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Season of the Witch (1973), after being let down making There's Always Vanilla (1971), director George A. Romero decided he would have more control over whatever he made next. He would return to horror for his next film, although it was a bit more melodramatic than Living Dead, and despite having more control, he was at loggerheads with the distributor who wanted a porn film. In Pittsburgh, housewife Joan Mitchell (Jan White) is married to businessman Jack Mitchell (Bill Thunhurst), and they have a 19 year old daughter Nikki (Joedda McClain) is in college. Joan is not happy in her marriage, as Jack is quite domineering and violent, and he's usually away for days on end on business meetings. Joan has recurring nightmares about Jack hurting her. But Joan's life takes a turn for the unusual when she meets new neighbour Marion Hamilton (Virginia Greenwald), who practices witchcraft, and also leads a secret coven of witches. Before long, Joan buys a book on witchcraft, and starts practicing spells and rituals, and she becomes attracted to Nikki's teacher Gregg (Raymond Laine), and uses spells to seduce him. It's a different kind of horror film, with less shocks and gore, and more focused on character and suspense, although the dreams Joan have border on surreal horror. It was done on a shoestring, and Romero had trouble finding a distributor, as they wanted Romero to retool it to be soft porn, he refused. But, it shows Romero still trying to find his feet as a director 3/5

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The Crazies (1973), after making Season of the Witch (1973), George A. Romero wasted no time in getting his next film made. A sci-fi horror from a script by Paul McCollough originally titled The Mad People. Romero rewrote the script, as he was intrigued on the plot point of the military taking over a town. It's very suspenseful and it shows 2 sides of the fight. In the town of Evans City, Pennsylvania, the townspeople are trying to survive a viral epidemic which is turning the townspeople into infectious zombies known as The Crazies. The townspeople fighting them include fireman and former Green Beret David (Will McMillan), his girlfriend, nurse Judy (Lane Carroll), and firefighter and former soldier Clank (Harold Wayne Jones). Meanwhile, the military have arrived into Evans City to take control of the situation, led by Major Ryder (Harry Spillman), who decides to quarantine the entire town, with orders to shoot anyone who attempts to escape, although not before Washington D.C. send in scientist Dr. Watts (Richard France) to help develop an antidote to the virus and save the town. It's a quite suspenseful film, and it shares tone and structure than the Dead trilogy, people trying to survive a horrible epidemic, using their wits and prowess to fight back and survive. It should have put Romero onto greater things, however poor distribution meant it didn't find an audience. Romero wouldn't make another film for 5 years, but he came back fighting. 4/5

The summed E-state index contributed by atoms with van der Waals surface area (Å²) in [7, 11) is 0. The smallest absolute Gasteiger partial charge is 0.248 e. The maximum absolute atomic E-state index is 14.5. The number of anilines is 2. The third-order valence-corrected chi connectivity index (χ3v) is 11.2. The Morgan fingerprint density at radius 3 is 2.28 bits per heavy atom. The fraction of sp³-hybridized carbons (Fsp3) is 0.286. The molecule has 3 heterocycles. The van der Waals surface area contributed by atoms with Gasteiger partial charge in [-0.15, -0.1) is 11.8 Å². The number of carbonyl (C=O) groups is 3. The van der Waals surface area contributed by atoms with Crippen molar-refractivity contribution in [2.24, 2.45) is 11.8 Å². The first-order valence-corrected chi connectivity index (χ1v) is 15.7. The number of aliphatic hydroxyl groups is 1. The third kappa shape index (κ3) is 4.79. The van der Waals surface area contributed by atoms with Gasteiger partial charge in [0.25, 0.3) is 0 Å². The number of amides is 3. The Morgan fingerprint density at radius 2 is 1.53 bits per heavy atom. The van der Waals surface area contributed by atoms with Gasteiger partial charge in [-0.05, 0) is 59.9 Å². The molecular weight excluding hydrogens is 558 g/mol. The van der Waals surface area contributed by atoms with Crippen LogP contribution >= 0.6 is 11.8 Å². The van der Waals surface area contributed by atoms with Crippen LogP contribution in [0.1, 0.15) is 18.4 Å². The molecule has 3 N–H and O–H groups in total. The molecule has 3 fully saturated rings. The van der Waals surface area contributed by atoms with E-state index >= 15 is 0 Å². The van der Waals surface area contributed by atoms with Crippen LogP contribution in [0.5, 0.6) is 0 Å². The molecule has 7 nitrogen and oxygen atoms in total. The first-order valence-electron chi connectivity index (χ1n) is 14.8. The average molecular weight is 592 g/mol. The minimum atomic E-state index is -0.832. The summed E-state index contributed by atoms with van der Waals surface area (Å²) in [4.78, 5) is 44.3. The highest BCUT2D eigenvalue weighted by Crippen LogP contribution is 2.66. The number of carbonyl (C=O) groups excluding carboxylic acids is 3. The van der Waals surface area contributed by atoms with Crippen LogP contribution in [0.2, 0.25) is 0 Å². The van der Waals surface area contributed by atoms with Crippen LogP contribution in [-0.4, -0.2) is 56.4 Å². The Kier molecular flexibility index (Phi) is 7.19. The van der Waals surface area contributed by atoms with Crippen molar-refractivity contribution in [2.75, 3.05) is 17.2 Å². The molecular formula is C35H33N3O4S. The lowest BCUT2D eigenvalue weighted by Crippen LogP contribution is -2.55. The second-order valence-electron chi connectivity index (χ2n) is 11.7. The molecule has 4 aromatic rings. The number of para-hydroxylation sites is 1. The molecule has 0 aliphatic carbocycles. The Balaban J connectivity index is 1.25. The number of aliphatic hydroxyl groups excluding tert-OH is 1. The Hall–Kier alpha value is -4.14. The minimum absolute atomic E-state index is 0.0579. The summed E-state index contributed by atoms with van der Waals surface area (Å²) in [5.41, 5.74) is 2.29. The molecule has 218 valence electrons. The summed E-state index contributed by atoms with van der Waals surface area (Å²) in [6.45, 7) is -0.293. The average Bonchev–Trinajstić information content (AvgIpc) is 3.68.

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BlacKkKlansman (2018), the 2000's have been hit and miss for Spike Lee, he has had the occasional hit like The 25th Hour (2002) and Inside Job (2006), but nothing like the films he had in the 80's. But, he's back with this unbelievable true story, and it feels so relevant even now. This is Spike Lee back with a bang, and he's come out fighting with ferocity and seething anger. In Colorado Springs in 1972, Ron Stallworth (John David Washington) is employed as the first black officer in the Colorado Springs Police Department, although he's working in records at first, although he gets promoted to intelligence. Ron see's an advert for the local chapter of the Ku Klux Klan, and telephones posing as a white man, wanting to join. The head of the local chapter Walter Breachway (Ryan Eggold) wants to meet him, now Ron has to find a white man willing enough to play "white Ron", and his Jewish co-worker Flip Zimmerman (Adam Driver) agrees to do it. As "white Ron", Zimmerman learns that the Klan is planning an upcoming terror attack, and Zimmerman even infiltrates the Klan's Grand Wizard, David Duke (Topher Grace). Although this has been marketed as a black comedy, it's actually a seering, angry film, there is comedy, but not as much as the trailer promised, but it's still a very good film, and it has some brilliant performances. In fact, it ends with footage of the shocking Charlottesville riots last year, which just proves once and for all, that history never repeats itself, people always do. 4/5